The long weekend is just around the corner and that means boating season is upon us.
The Canadian Red Cross is marking the occasion by celebrating May 18 as National Life-jacket Day in an effort to raise awareness around boater safety.
"During the boating season in Canada is when we have the most number of deaths due to drowning," said Kevin Paes, manager of swimming and water safety with the Canadian Red Cross.
"The largest cause of death when they are on the water is because they forget to wear or are not wearing a life-jacket properly."
According to Paes, between 30 and 40 people drown in open water each year in Alberta. Across Canada, approximately 160 people die in open water due to improper use of life-jackets.
Patti Stark, a community mobilization co-ordinator with the University of Alberta's Injury Prevention Centre, says there are a few things to be aware of as we head into the May long weekend.
"We want people to stop for a minute and take a few minutes to think about the potential risks that are associated with being around the water," Stark said. "And there are a couple of easy things that people should be thinking about to protect themselves and their families."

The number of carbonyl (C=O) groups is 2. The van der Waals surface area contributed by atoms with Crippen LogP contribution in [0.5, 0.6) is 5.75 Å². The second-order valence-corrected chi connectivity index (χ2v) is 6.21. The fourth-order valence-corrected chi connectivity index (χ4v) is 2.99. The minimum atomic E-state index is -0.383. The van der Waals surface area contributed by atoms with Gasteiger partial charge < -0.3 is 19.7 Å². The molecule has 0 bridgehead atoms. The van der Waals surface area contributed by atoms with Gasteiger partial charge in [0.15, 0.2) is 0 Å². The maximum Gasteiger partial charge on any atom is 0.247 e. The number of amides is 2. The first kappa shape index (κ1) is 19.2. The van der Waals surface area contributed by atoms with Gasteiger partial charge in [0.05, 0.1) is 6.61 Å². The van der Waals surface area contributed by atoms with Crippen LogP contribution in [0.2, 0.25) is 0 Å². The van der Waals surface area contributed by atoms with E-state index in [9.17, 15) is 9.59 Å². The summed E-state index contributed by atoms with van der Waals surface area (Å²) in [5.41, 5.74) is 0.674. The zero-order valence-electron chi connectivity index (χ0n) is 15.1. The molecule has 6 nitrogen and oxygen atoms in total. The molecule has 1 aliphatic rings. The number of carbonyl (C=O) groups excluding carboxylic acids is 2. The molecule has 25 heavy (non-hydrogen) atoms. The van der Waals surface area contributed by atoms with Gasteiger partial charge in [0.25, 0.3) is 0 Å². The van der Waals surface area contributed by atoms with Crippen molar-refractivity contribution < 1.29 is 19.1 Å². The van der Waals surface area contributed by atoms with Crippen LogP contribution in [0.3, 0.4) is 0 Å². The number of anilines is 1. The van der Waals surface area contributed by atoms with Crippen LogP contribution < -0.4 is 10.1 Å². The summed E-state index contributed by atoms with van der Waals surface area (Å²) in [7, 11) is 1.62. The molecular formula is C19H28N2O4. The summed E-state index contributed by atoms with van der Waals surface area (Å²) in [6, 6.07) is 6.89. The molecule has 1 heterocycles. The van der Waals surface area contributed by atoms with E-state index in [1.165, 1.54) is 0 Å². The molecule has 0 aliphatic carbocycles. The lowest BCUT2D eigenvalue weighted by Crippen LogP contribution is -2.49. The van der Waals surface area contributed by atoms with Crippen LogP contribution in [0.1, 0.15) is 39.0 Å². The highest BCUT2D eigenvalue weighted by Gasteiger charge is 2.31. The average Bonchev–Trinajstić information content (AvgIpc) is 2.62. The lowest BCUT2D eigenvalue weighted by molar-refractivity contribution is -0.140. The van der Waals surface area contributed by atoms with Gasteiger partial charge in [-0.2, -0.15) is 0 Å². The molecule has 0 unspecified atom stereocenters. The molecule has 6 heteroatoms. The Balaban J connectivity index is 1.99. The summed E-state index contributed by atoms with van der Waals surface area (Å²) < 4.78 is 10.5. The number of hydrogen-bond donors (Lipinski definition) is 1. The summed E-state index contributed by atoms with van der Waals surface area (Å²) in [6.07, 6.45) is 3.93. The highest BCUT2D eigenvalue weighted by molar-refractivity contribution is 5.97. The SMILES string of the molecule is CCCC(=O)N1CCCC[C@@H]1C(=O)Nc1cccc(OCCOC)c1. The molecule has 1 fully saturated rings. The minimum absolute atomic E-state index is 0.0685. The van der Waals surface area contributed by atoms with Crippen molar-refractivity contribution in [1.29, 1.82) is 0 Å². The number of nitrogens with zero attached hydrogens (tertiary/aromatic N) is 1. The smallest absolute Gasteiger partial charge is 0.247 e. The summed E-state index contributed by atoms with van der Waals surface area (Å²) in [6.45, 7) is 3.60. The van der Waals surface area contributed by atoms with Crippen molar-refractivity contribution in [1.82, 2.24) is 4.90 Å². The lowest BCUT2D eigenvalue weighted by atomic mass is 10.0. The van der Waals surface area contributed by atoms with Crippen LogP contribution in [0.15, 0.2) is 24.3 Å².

Those things are:
- Actively supervise children - Drowning is the second leading cause of preventable death in children under 10. If they are playing around the water's edge, you need to keep an eye on them;
- Wear a life-jacket - A properly fitting life-jacket will not save you unless it is being worn properly;
- Get training - More than half of the drownings in Alberta are swimming accidents. Adults and children should learn to swim, and weak swimmers should always be supervised;
- Don't drink and boat - Nearly one-quarter of all boating-related drownings involve alcohol.
"Just having [a lifejacket] in your possession is not good enough, you need to have it on and use it appropriately," Stark said.
Brad Hoekstra, chief of special operations with the Edmonton fire department, said Edmonton-area boaters need to be especially cautious on the North Saskatchewan River this time of year.
"It is such a beautiful river, but there are so many hazards, as you can tell from the pace of the movement of the water right now," Hoekstra said.
Hoekstra suggested you should have an emergency plan when you head out on the water for the weekend.
Notify a friend or a family member when you are going out and when you expect to return. That way, if there is an accident, people can respond quickly and appropriately.
"Go out and enjoy yourselves," Stark said. "Just take a few minutes to think about those things to keep you and your family safe so you can be out on the water today and come back and enjoy it again the next day."